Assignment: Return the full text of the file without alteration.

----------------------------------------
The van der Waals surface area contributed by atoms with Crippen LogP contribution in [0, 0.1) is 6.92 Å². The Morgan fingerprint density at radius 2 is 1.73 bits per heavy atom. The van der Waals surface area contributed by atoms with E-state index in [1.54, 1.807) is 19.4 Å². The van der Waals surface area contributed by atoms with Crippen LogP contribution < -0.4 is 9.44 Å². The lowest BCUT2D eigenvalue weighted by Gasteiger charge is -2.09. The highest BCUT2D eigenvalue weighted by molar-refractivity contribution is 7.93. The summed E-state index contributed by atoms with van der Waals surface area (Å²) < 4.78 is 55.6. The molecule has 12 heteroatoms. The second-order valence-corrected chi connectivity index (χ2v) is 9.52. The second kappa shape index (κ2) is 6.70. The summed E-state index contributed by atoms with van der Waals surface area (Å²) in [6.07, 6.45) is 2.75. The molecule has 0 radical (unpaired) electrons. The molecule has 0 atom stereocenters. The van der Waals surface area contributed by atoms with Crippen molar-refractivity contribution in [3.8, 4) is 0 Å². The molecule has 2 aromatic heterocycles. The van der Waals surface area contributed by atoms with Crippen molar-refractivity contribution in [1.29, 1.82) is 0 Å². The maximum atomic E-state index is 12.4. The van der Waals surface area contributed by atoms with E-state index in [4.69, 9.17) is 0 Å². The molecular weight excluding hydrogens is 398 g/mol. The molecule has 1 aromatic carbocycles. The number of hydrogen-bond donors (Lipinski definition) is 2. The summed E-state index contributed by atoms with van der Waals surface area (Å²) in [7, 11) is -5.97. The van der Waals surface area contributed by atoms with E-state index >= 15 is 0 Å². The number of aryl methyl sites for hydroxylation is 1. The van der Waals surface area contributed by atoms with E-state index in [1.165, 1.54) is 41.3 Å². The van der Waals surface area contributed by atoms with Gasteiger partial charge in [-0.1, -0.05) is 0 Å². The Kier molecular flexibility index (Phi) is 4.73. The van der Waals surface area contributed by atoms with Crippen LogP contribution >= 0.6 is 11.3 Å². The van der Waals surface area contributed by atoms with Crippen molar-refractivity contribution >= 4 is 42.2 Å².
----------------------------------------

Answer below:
The van der Waals surface area contributed by atoms with Crippen LogP contribution in [0, 0.1) is 6.92 Å². The Morgan fingerprint density at radius 2 is 1.73 bits per heavy atom. The van der Waals surface area contributed by atoms with E-state index in [1.54, 1.807) is 19.4 Å². The van der Waals surface area contributed by atoms with Crippen LogP contribution < -0.4 is 9.44 Å². The lowest BCUT2D eigenvalue weighted by Gasteiger charge is -2.09. The highest BCUT2D eigenvalue weighted by molar-refractivity contribution is 7.93. The summed E-state index contributed by atoms with van der Waals surface area (Å²) < 4.78 is 55.6. The molecule has 12 heteroatoms. The second-order valence-corrected chi connectivity index (χ2v) is 9.52. The second kappa shape index (κ2) is 6.70. The summed E-state index contributed by atoms with van der Waals surface area (Å²) in [6.07, 6.45) is 2.75. The molecule has 0 radical (unpaired) electrons. The molecule has 0 atom stereocenters. The van der Waals surface area contributed by atoms with Crippen molar-refractivity contribution in [3.8, 4) is 0 Å². The molecule has 2 aromatic heterocycles. The van der Waals surface area contributed by atoms with Crippen molar-refractivity contribution in [1.29, 1.82) is 0 Å². The maximum atomic E-state index is 12.4. The van der Waals surface area contributed by atoms with E-state index in [4.69, 9.17) is 0 Å². The molecular weight excluding hydrogens is 398 g/mol. The molecule has 1 aromatic carbocycles. The number of hydrogen-bond donors (Lipinski definition) is 2. The summed E-state index contributed by atoms with van der Waals surface area (Å²) in [7, 11) is -5.97. The van der Waals surface area contributed by atoms with E-state index >= 15 is 0 Å². The number of aryl methyl sites for hydroxylation is 1. The van der Waals surface area contributed by atoms with E-state index in [1.165, 1.54) is 41.3 Å². The van der Waals surface area contributed by atoms with Gasteiger partial charge in [-0.1, -0.05) is 0 Å². The Kier molecular flexibility index (Phi) is 4.73. The van der Waals surface area contributed by atoms with Crippen LogP contribution >= 0.6 is 11.3 Å². The van der Waals surface area contributed by atoms with Crippen molar-refractivity contribution >= 4 is 42.2 Å².